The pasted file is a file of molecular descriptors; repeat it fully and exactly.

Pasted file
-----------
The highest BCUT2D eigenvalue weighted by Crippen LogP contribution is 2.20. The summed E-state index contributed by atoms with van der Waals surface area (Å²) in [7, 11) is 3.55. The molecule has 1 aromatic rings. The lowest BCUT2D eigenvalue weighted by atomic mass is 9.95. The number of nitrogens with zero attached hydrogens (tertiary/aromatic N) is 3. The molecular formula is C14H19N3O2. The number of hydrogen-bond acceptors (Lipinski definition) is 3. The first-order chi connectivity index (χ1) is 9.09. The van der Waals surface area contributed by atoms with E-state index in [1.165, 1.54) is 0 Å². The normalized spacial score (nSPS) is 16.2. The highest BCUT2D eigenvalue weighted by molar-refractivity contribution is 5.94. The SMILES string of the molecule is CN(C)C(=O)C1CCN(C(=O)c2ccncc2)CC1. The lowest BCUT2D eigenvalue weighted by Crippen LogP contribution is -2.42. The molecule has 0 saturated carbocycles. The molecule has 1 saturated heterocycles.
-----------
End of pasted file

The highest BCUT2D eigenvalue weighted by Crippen LogP contribution is 2.20. The summed E-state index contributed by atoms with van der Waals surface area (Å²) in [7, 11) is 3.55. The molecule has 1 aromatic rings. The lowest BCUT2D eigenvalue weighted by atomic mass is 9.95. The number of nitrogens with zero attached hydrogens (tertiary/aromatic N) is 3. The molecular formula is C14H19N3O2. The number of hydrogen-bond acceptors (Lipinski definition) is 3. The first-order chi connectivity index (χ1) is 9.09. The van der Waals surface area contributed by atoms with E-state index in [1.165, 1.54) is 0 Å². The normalized spacial score (nSPS) is 16.2. The highest BCUT2D eigenvalue weighted by molar-refractivity contribution is 5.94. The SMILES string of the molecule is CN(C)C(=O)C1CCN(C(=O)c2ccncc2)CC1. The lowest BCUT2D eigenvalue weighted by Crippen LogP contribution is -2.42. The molecule has 0 saturated carbocycles. The molecule has 1 saturated heterocycles.